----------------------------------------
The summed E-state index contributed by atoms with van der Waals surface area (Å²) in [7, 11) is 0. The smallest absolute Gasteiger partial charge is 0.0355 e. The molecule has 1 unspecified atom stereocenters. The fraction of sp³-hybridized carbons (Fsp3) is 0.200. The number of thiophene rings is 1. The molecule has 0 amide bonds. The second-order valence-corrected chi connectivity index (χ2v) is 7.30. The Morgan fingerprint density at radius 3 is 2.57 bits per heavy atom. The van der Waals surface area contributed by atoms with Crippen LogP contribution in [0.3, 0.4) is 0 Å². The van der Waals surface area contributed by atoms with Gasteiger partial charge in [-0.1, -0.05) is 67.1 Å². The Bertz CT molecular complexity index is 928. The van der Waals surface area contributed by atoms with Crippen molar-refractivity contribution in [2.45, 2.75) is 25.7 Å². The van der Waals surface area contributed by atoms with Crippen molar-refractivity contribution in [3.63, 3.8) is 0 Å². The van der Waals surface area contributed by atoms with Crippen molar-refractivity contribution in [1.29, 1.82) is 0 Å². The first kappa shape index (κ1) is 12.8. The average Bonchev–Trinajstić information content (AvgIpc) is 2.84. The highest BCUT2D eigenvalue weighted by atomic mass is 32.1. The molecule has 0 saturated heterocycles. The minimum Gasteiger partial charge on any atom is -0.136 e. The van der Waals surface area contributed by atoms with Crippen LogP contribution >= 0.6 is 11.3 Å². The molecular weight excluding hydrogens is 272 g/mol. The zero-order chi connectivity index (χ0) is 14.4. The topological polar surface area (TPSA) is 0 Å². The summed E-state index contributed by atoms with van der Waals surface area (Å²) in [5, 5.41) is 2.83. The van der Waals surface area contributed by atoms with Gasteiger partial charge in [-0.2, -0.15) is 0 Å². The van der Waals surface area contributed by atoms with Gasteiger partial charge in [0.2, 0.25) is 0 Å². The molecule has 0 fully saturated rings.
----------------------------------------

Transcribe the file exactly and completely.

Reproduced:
The summed E-state index contributed by atoms with van der Waals surface area (Å²) in [7, 11) is 0. The smallest absolute Gasteiger partial charge is 0.0355 e. The molecule has 1 unspecified atom stereocenters. The fraction of sp³-hybridized carbons (Fsp3) is 0.200. The number of thiophene rings is 1. The molecule has 0 amide bonds. The second-order valence-corrected chi connectivity index (χ2v) is 7.30. The Morgan fingerprint density at radius 3 is 2.57 bits per heavy atom. The van der Waals surface area contributed by atoms with Crippen LogP contribution in [0.3, 0.4) is 0 Å². The van der Waals surface area contributed by atoms with Gasteiger partial charge in [-0.1, -0.05) is 67.1 Å². The Bertz CT molecular complexity index is 928. The van der Waals surface area contributed by atoms with Crippen molar-refractivity contribution in [2.45, 2.75) is 25.7 Å². The van der Waals surface area contributed by atoms with Crippen molar-refractivity contribution in [3.63, 3.8) is 0 Å². The van der Waals surface area contributed by atoms with Crippen molar-refractivity contribution in [1.29, 1.82) is 0 Å². The first kappa shape index (κ1) is 12.8. The average Bonchev–Trinajstić information content (AvgIpc) is 2.84. The highest BCUT2D eigenvalue weighted by atomic mass is 32.1. The molecule has 0 saturated heterocycles. The minimum Gasteiger partial charge on any atom is -0.136 e. The van der Waals surface area contributed by atoms with Crippen LogP contribution >= 0.6 is 11.3 Å². The molecular weight excluding hydrogens is 272 g/mol. The zero-order chi connectivity index (χ0) is 14.4. The topological polar surface area (TPSA) is 0 Å². The summed E-state index contributed by atoms with van der Waals surface area (Å²) in [5, 5.41) is 2.83. The van der Waals surface area contributed by atoms with Gasteiger partial charge in [-0.2, -0.15) is 0 Å². The van der Waals surface area contributed by atoms with Gasteiger partial charge in [0.2, 0.25) is 0 Å². The molecule has 0 fully saturated rings.